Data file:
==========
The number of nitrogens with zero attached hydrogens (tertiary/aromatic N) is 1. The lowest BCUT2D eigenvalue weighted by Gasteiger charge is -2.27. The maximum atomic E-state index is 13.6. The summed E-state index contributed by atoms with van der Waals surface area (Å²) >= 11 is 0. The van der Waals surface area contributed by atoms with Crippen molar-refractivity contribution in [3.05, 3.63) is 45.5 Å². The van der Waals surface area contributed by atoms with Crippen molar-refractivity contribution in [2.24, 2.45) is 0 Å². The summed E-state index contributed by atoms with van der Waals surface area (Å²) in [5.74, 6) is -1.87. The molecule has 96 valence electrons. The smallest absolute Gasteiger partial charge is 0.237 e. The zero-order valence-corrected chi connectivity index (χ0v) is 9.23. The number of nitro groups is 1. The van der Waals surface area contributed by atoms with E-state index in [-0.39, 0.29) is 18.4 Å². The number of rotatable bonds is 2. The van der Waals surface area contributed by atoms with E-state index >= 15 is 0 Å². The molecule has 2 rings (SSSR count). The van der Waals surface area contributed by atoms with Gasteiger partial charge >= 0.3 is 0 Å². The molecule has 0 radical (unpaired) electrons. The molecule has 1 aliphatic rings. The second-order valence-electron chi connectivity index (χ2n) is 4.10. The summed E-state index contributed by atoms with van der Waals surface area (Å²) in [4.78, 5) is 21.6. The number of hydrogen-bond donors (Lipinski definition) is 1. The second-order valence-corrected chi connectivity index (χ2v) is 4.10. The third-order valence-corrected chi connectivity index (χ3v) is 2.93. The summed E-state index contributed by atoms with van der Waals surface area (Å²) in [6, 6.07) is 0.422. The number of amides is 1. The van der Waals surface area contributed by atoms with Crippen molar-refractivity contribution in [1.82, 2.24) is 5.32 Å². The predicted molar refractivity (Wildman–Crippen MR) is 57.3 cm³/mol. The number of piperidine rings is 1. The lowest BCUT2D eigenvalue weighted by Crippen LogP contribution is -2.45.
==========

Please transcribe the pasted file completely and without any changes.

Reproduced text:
The number of nitrogens with zero attached hydrogens (tertiary/aromatic N) is 1. The lowest BCUT2D eigenvalue weighted by Gasteiger charge is -2.27. The maximum atomic E-state index is 13.6. The summed E-state index contributed by atoms with van der Waals surface area (Å²) >= 11 is 0. The van der Waals surface area contributed by atoms with Crippen molar-refractivity contribution in [3.05, 3.63) is 45.5 Å². The van der Waals surface area contributed by atoms with Crippen molar-refractivity contribution in [2.24, 2.45) is 0 Å². The summed E-state index contributed by atoms with van der Waals surface area (Å²) in [5.74, 6) is -1.87. The molecule has 96 valence electrons. The smallest absolute Gasteiger partial charge is 0.237 e. The zero-order valence-corrected chi connectivity index (χ0v) is 9.23. The number of nitro groups is 1. The van der Waals surface area contributed by atoms with E-state index in [-0.39, 0.29) is 18.4 Å². The number of rotatable bonds is 2. The van der Waals surface area contributed by atoms with E-state index >= 15 is 0 Å². The molecule has 2 rings (SSSR count). The van der Waals surface area contributed by atoms with Gasteiger partial charge >= 0.3 is 0 Å². The molecule has 0 radical (unpaired) electrons. The molecule has 1 aliphatic rings. The second-order valence-electron chi connectivity index (χ2n) is 4.10. The summed E-state index contributed by atoms with van der Waals surface area (Å²) in [4.78, 5) is 21.6. The number of hydrogen-bond donors (Lipinski definition) is 1. The second-order valence-corrected chi connectivity index (χ2v) is 4.10. The third-order valence-corrected chi connectivity index (χ3v) is 2.93. The summed E-state index contributed by atoms with van der Waals surface area (Å²) in [6, 6.07) is 0.422. The number of amides is 1. The van der Waals surface area contributed by atoms with Crippen molar-refractivity contribution in [1.82, 2.24) is 5.32 Å². The predicted molar refractivity (Wildman–Crippen MR) is 57.3 cm³/mol. The number of piperidine rings is 1. The lowest BCUT2D eigenvalue weighted by Crippen LogP contribution is -2.45.